Canada’s participation in the Trans-Pacific Partnership trade negotiation is at risk because it has “declined to seriously engage” in talks about opening up its dairy, poultry and egg industries, according to the U.S. government’s chief agricultural negotiator, the National Post reported (see related report this issue). Ambassador Darci Vetter said the choice on whether to remain part of the talks to conclude the trade agreement with the U.S., Japan and nine other countries is Canada’s.
[Reposted from the Washington Trade Daily | April 6, 2015]
“They have to decide if they are ready to meet the standard of the agreement that was laid out before them when they joined,” she said in an interview. “[But] it is difficult for me to see how we close a market access chapter with Canada that doesn’t include market access.” When asked whether Canada might be booted from the negotiations by the other 11 prospective trade partners, a senior official said it depends on Canada making a substantive offer on supply management. But he warned “the time to make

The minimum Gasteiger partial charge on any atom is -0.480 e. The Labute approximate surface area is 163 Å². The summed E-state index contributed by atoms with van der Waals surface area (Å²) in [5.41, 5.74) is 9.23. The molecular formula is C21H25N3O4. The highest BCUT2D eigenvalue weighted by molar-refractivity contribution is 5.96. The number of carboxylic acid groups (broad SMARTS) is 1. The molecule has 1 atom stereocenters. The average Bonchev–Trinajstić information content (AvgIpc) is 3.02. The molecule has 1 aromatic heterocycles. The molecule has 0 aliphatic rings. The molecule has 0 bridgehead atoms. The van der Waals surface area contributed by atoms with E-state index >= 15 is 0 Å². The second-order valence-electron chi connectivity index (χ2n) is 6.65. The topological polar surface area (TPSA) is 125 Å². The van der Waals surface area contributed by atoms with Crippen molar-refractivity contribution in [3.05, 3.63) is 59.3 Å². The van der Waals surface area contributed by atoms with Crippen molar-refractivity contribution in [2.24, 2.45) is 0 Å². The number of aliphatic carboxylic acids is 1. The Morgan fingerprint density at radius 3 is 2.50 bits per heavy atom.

that choice is running out.”
A spokesman for Canadian Trade Minister, Ed Fast, said Canada remains a committed partner at the negotiating table. “We continue to work with all our TPP partners to conclude an ambitious agreement, while promoting and protecting Canadian interests,” he said. U.S. officials say that Canada has been “avoiding the conversation” when it comes to dealing with its supply managed industries, which inflate the price of dairy, eggs and poultry to Canadian consumers by locking out foreign products with
exorbitant tariffs and limiting the amount farmers can produce.
American officials say Canada has used the TPA issue as a “fig-leaf” to avoid making substantive proposals on how the supply management regime could be liberalized. “I get that supply management is very sensitive. But it’s time to start having that serious conversation about market access to dairy, poultry and eggs. At this point there is no real engagement from Canada,” said Ms. Vetter.